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Abstract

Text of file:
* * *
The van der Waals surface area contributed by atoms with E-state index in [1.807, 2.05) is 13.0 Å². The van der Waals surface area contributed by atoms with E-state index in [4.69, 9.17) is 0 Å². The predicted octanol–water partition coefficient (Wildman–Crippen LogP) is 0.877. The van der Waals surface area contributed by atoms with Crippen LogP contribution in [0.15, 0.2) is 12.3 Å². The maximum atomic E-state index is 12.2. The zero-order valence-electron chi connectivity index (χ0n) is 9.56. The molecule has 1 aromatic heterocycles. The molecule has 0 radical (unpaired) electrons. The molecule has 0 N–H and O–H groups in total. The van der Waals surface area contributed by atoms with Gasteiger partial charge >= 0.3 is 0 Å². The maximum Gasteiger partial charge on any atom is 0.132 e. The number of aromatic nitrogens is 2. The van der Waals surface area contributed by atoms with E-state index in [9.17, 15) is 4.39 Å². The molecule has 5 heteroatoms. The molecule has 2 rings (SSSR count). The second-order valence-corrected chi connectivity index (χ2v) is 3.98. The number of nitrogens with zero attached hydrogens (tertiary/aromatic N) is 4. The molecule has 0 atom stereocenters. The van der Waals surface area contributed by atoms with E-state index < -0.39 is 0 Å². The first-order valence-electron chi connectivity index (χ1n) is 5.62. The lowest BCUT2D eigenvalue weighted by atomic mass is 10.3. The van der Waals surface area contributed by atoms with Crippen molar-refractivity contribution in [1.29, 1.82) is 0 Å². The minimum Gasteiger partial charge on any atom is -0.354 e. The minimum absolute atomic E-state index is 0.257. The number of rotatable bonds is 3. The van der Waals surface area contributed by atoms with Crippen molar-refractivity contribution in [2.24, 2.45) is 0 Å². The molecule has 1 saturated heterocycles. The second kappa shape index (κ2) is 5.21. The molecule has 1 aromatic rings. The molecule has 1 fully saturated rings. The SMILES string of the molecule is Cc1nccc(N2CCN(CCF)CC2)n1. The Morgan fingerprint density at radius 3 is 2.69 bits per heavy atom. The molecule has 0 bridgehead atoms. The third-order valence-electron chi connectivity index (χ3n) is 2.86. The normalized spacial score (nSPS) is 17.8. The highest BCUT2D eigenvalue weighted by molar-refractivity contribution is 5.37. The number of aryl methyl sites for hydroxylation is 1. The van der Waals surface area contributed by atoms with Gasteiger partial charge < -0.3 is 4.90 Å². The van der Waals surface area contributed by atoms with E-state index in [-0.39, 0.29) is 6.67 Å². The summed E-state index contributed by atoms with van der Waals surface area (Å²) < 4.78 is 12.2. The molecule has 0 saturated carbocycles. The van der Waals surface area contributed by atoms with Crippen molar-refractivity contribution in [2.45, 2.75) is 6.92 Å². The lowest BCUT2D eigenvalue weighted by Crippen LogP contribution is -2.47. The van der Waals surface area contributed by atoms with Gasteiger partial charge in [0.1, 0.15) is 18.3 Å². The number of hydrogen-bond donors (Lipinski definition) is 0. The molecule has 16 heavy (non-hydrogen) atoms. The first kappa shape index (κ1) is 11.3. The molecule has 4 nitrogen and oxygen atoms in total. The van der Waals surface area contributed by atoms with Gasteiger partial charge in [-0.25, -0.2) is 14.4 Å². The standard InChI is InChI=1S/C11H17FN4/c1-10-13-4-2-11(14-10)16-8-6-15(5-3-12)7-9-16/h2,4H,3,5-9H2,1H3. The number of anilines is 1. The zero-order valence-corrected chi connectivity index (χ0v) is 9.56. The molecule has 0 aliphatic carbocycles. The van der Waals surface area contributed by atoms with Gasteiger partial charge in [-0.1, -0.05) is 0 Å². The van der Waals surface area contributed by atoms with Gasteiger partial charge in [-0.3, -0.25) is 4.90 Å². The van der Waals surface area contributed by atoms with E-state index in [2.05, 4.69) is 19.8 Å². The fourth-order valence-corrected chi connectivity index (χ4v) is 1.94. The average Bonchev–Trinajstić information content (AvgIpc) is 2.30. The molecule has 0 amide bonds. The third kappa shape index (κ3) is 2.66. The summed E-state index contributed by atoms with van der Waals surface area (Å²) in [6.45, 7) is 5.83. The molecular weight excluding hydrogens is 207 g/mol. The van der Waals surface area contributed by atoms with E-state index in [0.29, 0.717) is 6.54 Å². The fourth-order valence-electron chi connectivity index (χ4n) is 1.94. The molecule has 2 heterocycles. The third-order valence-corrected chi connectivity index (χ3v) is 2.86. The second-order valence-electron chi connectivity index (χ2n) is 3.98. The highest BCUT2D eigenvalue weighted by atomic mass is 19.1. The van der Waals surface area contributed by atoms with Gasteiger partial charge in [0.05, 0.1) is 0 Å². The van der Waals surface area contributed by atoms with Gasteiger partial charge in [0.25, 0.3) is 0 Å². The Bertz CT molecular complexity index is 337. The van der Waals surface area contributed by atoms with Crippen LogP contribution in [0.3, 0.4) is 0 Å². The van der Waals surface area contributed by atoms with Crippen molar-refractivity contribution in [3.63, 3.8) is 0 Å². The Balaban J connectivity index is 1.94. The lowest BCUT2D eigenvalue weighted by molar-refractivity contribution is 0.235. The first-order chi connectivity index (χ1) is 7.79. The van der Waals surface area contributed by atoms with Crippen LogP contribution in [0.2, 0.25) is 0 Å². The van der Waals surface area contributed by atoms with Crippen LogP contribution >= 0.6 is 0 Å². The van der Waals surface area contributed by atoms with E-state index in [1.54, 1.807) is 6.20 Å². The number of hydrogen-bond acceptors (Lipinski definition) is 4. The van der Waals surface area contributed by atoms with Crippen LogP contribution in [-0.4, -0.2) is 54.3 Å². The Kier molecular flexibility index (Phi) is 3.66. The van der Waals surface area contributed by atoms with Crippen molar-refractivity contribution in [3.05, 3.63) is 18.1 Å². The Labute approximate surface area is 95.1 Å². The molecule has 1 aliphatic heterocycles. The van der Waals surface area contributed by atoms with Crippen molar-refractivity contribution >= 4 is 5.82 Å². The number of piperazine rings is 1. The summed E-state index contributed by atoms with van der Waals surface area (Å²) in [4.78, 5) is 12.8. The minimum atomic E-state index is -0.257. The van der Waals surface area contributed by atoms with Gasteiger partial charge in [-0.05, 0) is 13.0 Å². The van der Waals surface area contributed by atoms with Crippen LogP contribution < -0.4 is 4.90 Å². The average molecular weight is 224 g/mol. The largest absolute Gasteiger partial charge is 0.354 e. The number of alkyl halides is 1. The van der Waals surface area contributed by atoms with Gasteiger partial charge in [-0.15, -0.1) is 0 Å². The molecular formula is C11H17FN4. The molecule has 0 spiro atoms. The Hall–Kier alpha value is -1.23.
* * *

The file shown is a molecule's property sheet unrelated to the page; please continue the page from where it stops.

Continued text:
A defective amplicon herpes simplex virus-1 (HSV-1) vector, HSVlac, was used to transfer an E. coli lacZ reporter gene into primary hepatocytes. The lacZ gene was driven by the HSV immediate early (IE) 4/5 promoter. Use of the HSVlac vector resulted in highly efficient gene transfer. Because difficulties in culturing primary hepatocytes impose limitations in ex vivo gene therapy, we sought to determine whether use of the HSVlac vector could simplify gene transfer. Therefore, we incubated HSVlac with primary hepatocytes in suspension and found that the lacZ gene was still transferred with great rapidity and efficiency. To examine lacZ expression in transduced hepatocytes in vivo, we used a mouse hepatocyte transplantation system. In congeneic recipients of primary hepatocytes transduced with HSVlac in suspension, the lacZ gene was expressed in liver and spleen up to 2 weeks. However, survival of transplanted hepatocytes, as well as persistence of HSVlac genome in recipient organs, was demonstrated for up to an 11-week duration of the experiment. These findings suggest that in vivo regulation of the HSV IE4/5 promoter was responsible for the short-term expression of lacZ, which should be overcome by the use of liver-specific promoters. Therefore, our results indicate the feasibility of hepatic gene transfer with a defective HSV-1 vector.